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The Artist as Technician

Michel Debost | November 2010

    The notion that science and art cannot coexist and that they might be mutually destructive was one of the saddest traits of the nineteenth century, otherwise known as the Industrial Age. The order of the day was the almighty reign of science and industry, at the expense of clear water, clean air, natural beauty and art. Thankfully, our twenty-first century has become conscious of our reckless contempt for the Earth and is trying, not always with success, to remedy that with the help of imagination and technology.
    A long time ago, Greek philosophers considered medicine as an art, and music and prosody as the prime science. To a certain extent, I am reminded of common misunderstandings in flute playing in which sound, articulation, rhythm, vibrato, finger technique, and interpretation are considered distinct entities, to be practiced separately.
    However, the farther we advance in the art of the flute, the more each aspect of playing affects every other. When does interpretation start and where does instrumental playing stop? It is the eternal conflict between letter and spirit, form and content, style and meaning. All the arts have the same dilemma. “Art is but feeling,” wrote the sculptor Auguste Rodin. “But without the science of volumes, of proportions, of colors, the liveliest feeling is paralyzed. How would the greatest poet fare in a foreign land whose language he wouldn’t know?”
    Our instrumental playing is, modestly, like Rodin’s science. It is there to serve our love of music and the feelings it conveys, but it cannot come to life by itself as a self-contained entity independent of emotion. There can be no interpretation without healthy and humanistic playing; and a satisfactory technique cannot be created without a musical project. In other words, a technical problem will not be solved by a purely mechanical approach alone, but also with the help of musical imagination. We should put technique into our music, and put music into our technique.
    My dream would be to become a sort of Renaissance man of the flute. The more we know in one area, the more access we have to a better perception of the whole. Speed is not at the expense of tone, articulation is not independent of interpretation; Baroque music belongs to all, and you don’t have to be a specialist to play contemporary explorations.
    Within instrumental playing itself, it helps to think of fast passages in terms of tone and support; conversely, phrasing and poetic interpretation are destroyed by slamming fingers, noisy breathing, broken slurs, and “outtonation,” as Tom Nyfenger used to call tuning problems.
    At times, when we listen to another flutist, we feel that the vibrato is not coherent with the sound or with the feeling he is trying to convey. Or, his fine sound vanishes as soon as fingers move faster or when the music calls for rapid articulation.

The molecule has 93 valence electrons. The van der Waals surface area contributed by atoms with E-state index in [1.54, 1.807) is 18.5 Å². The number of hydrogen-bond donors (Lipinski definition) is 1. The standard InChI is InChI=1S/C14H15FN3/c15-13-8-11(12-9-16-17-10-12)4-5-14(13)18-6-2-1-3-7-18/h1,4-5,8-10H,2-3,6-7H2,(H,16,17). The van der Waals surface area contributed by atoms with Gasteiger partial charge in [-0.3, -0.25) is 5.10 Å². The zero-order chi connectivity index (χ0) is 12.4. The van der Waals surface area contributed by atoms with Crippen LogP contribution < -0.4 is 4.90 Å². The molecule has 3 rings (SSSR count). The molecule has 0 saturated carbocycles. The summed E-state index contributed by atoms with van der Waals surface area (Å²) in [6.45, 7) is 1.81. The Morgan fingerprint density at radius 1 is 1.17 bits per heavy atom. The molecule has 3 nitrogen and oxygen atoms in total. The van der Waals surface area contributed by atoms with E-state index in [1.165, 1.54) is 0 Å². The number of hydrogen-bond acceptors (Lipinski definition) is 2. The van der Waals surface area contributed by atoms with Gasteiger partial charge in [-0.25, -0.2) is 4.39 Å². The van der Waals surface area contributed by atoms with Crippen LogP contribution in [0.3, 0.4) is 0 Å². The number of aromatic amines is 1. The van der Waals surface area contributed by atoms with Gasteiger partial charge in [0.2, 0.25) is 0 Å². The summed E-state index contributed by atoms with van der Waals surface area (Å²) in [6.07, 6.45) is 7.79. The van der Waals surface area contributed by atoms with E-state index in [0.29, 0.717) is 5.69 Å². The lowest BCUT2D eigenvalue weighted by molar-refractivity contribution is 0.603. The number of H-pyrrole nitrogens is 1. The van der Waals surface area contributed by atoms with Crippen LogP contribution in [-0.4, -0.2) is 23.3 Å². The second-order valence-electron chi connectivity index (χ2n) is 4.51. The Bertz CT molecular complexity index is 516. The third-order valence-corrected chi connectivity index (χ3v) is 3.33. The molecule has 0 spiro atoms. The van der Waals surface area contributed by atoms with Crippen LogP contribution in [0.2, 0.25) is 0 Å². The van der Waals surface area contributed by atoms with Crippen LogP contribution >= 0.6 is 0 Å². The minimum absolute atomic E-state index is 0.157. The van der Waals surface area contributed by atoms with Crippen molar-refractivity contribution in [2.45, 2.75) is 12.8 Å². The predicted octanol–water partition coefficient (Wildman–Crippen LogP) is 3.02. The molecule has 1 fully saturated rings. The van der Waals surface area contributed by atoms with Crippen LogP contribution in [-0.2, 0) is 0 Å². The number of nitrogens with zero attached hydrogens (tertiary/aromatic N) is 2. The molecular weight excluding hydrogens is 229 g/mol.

Let us consider a problematic finger passage in the Finale of the Ibert Concerto:

    It really pays off to sing all the notes, especially the first six, as if they were slow, because the difficulty comes from the connection of the tone between notes, even if they are fingered perfectly. With concentration, not force, this run flows naturally, like a “river runs through it.” Other passages, here and elsewhere, (I am thinking of the opening page of the same Ibert Concerto) should have a somewhat biting staccato, even if the general character of this movement is of a lighter vein than most flutists think.
    As an artist, even before tackling a demanding piece, the first thoughts should be: “Where is this music going? Is it aggressive? Is it tender? Or joyous, or serene, (see below), or open (Allegro aperto of Mozart D Concerto)?

     Consider this idea in Bach’s Partita. This page is often considered easy. Yet its simplicity and serene feeling are better served by phrasing with loving fingers and good intonation than by tone effects and excessive vibrato. And that truly is its real difficulty. The three notes C, E, G# repeated many times, along with its parallel B, D, F#,  are an example of smoothness that should be thought out and played with love and sensuality. There are, of course, countless other examples such as these, both fast and slow.
    Even scales and daily exercises, so often perfunctorily tossed off, provide the means of perfecting one’s playing. They are music, first and foremost. Thanks to them, an ambitious flutist can develop articulation and speed without jeopardizing tone quality, have a living perception of intonation, perform fast passages with a sense of tone and play slow phrases with a feeling for perfection and smoothness of fingers.
    Develop speed with a consciousness of sound; play slow phrases with a beauty of gestures. Playing an instrument involves the whole player. John Ruskin wrote: “Fine art is that in which the hand, the head, and the heart of man go together.”